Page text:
Al-Aqsa TV doesn't charge viewers subscription fees, and Palestinian companies refrain from running ads on its channels, also fearing the Palestinian Authority (PA) and Israel will accuse them of supporting terrorism. This makes the channel directly and clearly affected by Hamas’ financial crisis.
Hamas' inability to come up with $220,000 has people asking if perhaps the organization isn't properly distributing its few financial resources.
Although the channel is broadcasting, it has no permanent headquarters. The Israeli strikes in November caused $4.5 million in losses. The channel doesn't have enough funding to rebuild the headquarters, and for now is broadcasting from temporary offices in the Gaza Strip.
Hussam al-Dajani, a Hamas expert and political science professor at Ummah University in Gaza, told Al-Monitor, “Since Al-Aqsa TV spoke out about its financial crisis, it has received donations from inside and outside of Palestine. The exact amount received remains unknown, but it was enough to help it partially cover its losses. But the problem has yet to be completely fixed.”
The station has yet to cover the costs caused by the Israeli strike and must produce $220,000 more in the coming weeks to keep broadcasting in 2019.
Al-Quds TV, which is also affiliated with Hamas and broadcasts from Beirut, has been facing a similar crisis for two years. In recent months, Al-Quds TV had to let go dozens of its employees, who have been paid only intermittently, or not at all, for more than a year.
An official from Al-Quds TV told Al-Monitor on condition of anonymity, “The [Al-Quds] channel's crisis is related to Hamas’ financial problems. We owe millions of dollars in salaries and operational expenses. We can't replace our worn-out equipment and we don't have operational budgets.”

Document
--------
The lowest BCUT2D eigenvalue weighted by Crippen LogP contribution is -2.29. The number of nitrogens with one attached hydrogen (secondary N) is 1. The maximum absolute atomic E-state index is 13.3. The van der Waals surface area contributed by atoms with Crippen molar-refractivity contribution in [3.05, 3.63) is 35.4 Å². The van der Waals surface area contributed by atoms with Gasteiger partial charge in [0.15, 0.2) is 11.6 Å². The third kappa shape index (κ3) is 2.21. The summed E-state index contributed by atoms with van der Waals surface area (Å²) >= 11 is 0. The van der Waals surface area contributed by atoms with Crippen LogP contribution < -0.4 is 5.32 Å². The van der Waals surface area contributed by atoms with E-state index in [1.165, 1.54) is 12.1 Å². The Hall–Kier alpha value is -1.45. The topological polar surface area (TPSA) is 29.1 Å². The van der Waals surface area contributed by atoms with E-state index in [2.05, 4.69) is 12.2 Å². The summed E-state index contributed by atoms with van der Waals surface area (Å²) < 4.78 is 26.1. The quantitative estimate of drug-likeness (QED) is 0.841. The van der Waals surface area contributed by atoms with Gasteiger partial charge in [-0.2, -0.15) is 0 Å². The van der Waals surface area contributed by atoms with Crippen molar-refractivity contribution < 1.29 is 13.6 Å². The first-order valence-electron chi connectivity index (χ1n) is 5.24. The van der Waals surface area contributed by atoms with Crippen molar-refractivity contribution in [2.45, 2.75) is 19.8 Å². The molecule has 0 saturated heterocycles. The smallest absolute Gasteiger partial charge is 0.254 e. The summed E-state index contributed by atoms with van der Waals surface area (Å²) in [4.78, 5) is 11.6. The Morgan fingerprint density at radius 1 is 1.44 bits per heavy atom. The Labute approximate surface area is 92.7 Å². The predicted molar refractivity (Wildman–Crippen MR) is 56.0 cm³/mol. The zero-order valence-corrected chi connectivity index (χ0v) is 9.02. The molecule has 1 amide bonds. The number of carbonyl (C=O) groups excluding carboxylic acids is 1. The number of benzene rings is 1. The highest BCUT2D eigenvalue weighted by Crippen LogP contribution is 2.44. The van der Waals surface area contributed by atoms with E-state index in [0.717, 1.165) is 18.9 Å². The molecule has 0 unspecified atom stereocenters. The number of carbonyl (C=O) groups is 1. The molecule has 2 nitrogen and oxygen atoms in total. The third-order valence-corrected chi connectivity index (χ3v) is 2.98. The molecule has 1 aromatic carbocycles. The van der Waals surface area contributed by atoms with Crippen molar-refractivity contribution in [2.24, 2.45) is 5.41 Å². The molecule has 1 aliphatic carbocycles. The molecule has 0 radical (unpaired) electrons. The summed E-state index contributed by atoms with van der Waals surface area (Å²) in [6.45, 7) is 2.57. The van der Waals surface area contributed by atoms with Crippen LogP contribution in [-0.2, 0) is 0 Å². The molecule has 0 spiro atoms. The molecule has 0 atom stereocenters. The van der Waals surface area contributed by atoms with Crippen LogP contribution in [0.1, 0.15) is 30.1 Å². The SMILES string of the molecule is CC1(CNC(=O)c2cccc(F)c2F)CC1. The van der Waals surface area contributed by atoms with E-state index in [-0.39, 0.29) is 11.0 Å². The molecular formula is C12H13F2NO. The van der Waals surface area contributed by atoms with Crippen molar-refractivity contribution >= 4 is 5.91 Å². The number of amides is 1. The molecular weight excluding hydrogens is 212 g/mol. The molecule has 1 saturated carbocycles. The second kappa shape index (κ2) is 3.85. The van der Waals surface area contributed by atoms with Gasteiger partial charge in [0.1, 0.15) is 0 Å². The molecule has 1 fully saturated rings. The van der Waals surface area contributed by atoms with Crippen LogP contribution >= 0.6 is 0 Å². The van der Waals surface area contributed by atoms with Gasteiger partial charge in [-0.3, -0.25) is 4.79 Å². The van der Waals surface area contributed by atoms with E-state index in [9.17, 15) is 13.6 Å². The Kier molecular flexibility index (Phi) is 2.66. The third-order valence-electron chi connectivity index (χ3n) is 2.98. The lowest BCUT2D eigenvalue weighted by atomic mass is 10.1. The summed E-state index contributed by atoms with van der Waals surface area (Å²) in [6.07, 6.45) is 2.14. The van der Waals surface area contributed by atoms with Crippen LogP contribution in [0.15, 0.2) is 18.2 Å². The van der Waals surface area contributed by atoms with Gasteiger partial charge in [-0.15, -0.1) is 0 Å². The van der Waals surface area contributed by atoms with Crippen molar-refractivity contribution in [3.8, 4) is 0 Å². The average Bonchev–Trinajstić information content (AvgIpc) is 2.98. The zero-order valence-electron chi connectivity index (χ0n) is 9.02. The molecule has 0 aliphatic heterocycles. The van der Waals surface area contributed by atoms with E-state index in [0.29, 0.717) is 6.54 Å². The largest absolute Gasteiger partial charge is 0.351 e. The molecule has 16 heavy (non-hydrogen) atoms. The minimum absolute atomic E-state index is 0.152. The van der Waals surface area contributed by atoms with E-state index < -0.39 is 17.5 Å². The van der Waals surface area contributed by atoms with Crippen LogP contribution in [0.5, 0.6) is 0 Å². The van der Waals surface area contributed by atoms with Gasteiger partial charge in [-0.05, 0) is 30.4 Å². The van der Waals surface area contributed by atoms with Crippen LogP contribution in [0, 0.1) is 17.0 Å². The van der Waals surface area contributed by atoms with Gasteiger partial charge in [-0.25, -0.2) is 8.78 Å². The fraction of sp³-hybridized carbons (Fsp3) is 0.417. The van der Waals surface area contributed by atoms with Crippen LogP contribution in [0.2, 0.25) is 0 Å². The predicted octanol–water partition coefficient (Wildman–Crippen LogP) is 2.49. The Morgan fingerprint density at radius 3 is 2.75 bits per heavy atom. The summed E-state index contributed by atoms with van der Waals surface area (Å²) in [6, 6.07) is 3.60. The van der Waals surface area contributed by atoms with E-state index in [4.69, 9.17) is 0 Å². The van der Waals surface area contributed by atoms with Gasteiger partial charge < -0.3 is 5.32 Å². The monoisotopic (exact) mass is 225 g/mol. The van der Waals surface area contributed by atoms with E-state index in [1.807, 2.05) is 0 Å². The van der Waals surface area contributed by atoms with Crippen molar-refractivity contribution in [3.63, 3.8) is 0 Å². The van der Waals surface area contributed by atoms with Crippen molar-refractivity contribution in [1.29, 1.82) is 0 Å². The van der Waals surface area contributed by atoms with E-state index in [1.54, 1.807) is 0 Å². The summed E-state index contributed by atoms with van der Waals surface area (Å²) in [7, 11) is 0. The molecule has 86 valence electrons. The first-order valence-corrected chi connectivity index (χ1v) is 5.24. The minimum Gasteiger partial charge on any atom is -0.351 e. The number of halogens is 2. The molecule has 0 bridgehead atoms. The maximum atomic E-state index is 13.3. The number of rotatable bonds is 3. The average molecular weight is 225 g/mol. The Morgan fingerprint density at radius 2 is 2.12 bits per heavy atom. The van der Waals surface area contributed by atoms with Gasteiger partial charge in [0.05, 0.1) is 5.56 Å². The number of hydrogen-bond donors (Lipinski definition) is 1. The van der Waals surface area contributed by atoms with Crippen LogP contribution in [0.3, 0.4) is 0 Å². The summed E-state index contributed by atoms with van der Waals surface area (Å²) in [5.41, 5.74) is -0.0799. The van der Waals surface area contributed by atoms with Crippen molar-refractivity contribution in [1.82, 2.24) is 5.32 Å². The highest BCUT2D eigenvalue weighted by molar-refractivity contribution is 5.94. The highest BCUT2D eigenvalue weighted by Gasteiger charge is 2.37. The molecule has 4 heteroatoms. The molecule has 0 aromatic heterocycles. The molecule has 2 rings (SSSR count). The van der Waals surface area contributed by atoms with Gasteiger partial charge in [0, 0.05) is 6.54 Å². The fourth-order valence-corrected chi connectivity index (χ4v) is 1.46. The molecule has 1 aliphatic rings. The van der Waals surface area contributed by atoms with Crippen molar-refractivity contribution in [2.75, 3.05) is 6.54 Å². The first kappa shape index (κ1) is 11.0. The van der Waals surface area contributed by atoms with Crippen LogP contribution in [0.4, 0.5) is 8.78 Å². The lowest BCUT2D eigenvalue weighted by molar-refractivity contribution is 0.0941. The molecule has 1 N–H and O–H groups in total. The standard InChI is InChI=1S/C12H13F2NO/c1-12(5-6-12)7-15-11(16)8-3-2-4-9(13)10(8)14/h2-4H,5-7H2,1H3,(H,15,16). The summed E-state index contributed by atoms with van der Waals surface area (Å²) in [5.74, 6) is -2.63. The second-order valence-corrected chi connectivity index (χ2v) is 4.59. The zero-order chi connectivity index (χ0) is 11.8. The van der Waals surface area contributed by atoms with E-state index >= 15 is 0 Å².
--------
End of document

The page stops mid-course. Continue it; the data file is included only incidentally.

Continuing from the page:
He added, “Al-Quds’ administration had to take pre-emptive measures and lay off some employees to save on salaries, restructure management and rationalize consumption.”
Raafat Morra, the head of Hamas’ foreign media office and who resides in Lebanon, told Al-Monitor, “Hamas is distributing its money to its media institutions to ensure their continuity, but we have been suffering a financial crisis for years. The distress facing our media institutions is a reflection of the movement’s harsh circumstances. But Hamas doesn't want to shut down any of its media institutions.”
Just before Al-Aqsa TV announced it would have to go off the air, the Palestinian Center for Policy and Survey Research published a poll Dec. 18 saying the channel was the most-watched Palestinian channel, with viewership reaching 14%. It was followed by Maan, Felesteen and PalToday with 12% each.
Osama al-Ashqar, a Palestinian media expert based in Sudan, told Al-Monitor, “The financial crisis plaguing Hamas’ media institutions requires urgent action, such as merging large institutions, eliminating small ones, setting a unified budget for media institutions and refraining from establishing new ones until the crisis is over.”
Back when Hamas was well-off, before Israel imposed a siege on the Gaza Strip and the movement's financial sources dried up, Hamas built a comprehensive media network inside and outside the Palestinian territories. It had newspapers, radio stations, TV channels and news websites, all of which drained its budget. When the financial crisis hit, all its institutions, platforms and employees became an administrative and financial burden that Hamas couldn't shoulder.